“Everything went well for them while everything we did turned out badly.”
Perhaps the only thing that went well for Real Madrid in their astonishing 2-1 Champions League defeat to Sheriff Tiraspol was Carlo Ancelotti’s unimprovably accurate and succinct description as the Big Cup’s most successful ever side crashed to a humiliating defeat against a team from a place that doesn’t officially exist.
It was, in many ways, a truly absurd game of football. While it is a textbook example of a shockwave-sending result, as a one-off game you could really draw few conclusions about either side.
Madrid were utterly dominant for almost the entire 90 minutes but encountered a goalkeeping display for the ages from Sheriff’s Georgios Athanasiadis, who combined skill with determination and a hard-earned dollop of dumb luck as a string of miracle saves kept your Hazards and Vinicius Juniors and Karim Benzemas of this world at bay, while the resulting loose ball always somehow managed to run safe or give a retreating Sheriff defender time to make a block. Athanasiadis continued this nonsense even after Benzema had slammed home a rather generous VAR penalty, most memorably denying Luka Modric with his face from close range.
Having taken the lead with a rare but beautifully worked attack in the first half and then spent the last 25 minutes of the game apparently clinging on for a famous point, Luxembourg international Sebastien Thill then slammed home an absurd last-minute half-volley to complete the smashiest of grabs.
Of course, there will be no sympathy for the 13-time champions losing in such fashion, as there never should be. Talk of Sheriff’s own vast wealth and dominance of their own domestic football, where they represent Moldova in name only with Tiraspol itself to be geographically if unofficially found in neighbouring Transnistria, can also wait; however big a fish they may be in their own small pond (and they’ve won 19 of the last 21 Moldovan titles) they are still a teeny tiny thing compared to Real Madrid. It is an astonishing result, and a deeply embarrassing one for a club that has started to have a few more of these occasions in a competition which they had until a few short years ago almost annexed.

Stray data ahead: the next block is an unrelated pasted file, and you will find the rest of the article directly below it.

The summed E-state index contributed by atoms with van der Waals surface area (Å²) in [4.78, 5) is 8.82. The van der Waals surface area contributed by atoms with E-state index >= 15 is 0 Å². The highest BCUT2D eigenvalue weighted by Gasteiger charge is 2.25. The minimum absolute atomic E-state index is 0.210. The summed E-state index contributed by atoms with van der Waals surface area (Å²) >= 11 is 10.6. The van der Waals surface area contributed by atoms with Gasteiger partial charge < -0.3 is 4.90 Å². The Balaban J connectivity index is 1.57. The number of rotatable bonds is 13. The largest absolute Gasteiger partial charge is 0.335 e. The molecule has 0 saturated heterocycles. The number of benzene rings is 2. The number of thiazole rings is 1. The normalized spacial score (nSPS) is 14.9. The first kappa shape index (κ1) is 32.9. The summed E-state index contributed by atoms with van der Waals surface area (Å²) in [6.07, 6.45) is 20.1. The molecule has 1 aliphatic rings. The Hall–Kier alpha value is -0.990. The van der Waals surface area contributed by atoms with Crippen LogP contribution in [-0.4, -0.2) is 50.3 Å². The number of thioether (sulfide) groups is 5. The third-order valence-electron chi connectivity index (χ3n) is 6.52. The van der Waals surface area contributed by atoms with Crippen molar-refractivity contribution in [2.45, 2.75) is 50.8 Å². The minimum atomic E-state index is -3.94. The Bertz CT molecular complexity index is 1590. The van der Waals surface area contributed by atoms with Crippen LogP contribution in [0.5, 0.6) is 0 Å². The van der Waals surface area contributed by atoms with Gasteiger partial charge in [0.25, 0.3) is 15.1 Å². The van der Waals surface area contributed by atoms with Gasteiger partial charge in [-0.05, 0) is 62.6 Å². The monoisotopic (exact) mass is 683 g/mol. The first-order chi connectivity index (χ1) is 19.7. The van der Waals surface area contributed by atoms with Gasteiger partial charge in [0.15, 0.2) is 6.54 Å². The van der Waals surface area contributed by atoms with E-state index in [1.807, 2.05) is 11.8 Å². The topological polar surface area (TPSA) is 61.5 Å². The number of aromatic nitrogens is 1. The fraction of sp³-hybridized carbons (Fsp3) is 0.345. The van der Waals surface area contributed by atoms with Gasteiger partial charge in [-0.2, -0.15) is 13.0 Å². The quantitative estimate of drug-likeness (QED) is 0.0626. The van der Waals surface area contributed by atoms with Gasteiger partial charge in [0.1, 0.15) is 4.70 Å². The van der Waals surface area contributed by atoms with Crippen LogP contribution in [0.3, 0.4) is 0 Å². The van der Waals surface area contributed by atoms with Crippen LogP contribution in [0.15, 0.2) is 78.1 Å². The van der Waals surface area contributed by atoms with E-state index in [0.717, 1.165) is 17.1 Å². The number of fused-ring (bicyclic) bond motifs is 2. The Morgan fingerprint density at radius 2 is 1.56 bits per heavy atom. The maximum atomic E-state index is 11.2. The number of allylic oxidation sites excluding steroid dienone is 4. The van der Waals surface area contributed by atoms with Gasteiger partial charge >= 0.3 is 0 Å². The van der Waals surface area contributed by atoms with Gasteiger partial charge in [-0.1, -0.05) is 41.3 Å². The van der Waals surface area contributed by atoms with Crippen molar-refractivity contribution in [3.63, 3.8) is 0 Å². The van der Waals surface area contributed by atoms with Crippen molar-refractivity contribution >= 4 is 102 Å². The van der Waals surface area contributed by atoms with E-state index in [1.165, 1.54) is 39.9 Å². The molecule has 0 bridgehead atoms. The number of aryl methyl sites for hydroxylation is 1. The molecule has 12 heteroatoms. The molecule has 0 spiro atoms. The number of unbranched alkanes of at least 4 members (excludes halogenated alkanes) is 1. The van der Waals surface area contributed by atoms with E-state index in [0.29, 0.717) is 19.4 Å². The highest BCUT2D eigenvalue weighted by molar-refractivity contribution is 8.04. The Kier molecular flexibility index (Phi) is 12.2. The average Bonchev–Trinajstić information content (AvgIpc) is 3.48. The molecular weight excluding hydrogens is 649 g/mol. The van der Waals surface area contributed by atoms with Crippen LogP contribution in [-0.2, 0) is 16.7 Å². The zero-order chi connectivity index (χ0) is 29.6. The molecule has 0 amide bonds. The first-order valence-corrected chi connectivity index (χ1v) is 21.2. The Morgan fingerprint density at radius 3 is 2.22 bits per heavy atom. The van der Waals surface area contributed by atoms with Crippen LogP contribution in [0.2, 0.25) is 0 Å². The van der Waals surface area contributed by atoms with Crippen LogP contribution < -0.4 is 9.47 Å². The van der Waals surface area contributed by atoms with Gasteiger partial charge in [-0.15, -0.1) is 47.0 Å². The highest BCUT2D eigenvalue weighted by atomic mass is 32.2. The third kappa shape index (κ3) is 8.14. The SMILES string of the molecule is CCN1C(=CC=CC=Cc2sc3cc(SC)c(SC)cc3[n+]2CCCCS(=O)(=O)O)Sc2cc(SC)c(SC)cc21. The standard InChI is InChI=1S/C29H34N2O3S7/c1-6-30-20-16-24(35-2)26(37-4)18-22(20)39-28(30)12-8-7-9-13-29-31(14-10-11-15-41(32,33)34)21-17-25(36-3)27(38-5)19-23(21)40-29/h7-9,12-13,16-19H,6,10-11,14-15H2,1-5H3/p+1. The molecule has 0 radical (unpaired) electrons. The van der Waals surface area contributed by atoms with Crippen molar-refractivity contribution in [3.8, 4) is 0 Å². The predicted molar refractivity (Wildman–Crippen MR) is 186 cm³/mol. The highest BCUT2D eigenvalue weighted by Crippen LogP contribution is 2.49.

Ancelotti is a sensible man and will not panic; he knows this was a freak result. But the reaction from elsewhere in the club and outside it is unlikely to be sanguine. It may be the first defeat of Ancelotti’s second spell in charge, but it is still one that heaps instant pressure on manager and team alike. You just can’t be losing these games when you’re Real Madrid, no matter how wild the ride.
But the other big loser from is absolutely everyone. That’s the problem with European football right now. Even a result that should delight with its reminder that anything can and will happen, that the hottest of favourites can fall, that the most dominant of teams can be beaten, now has the opposite effect.
As fans gleefully wrote their ‘LOL, so much for the Super League, ReLOL Madrid!’ social media posts, the schadenfreude dripping from the screen, it was impossible to ignore the fact that nights like these bring the Super League (or something much like it) closer to reality.
This result, the sort of giant-killing you and we all love to see and that makes football and sport itself worthwhile, is precisely the sort of outlier the Super League seeks to remove.
Therein lies the current paradox that dominates the current Champions League; any result that shocks the system and enlivens the often moribund group stage only hastens the arrival of something far, far worse.
We are not allowed to have nice things.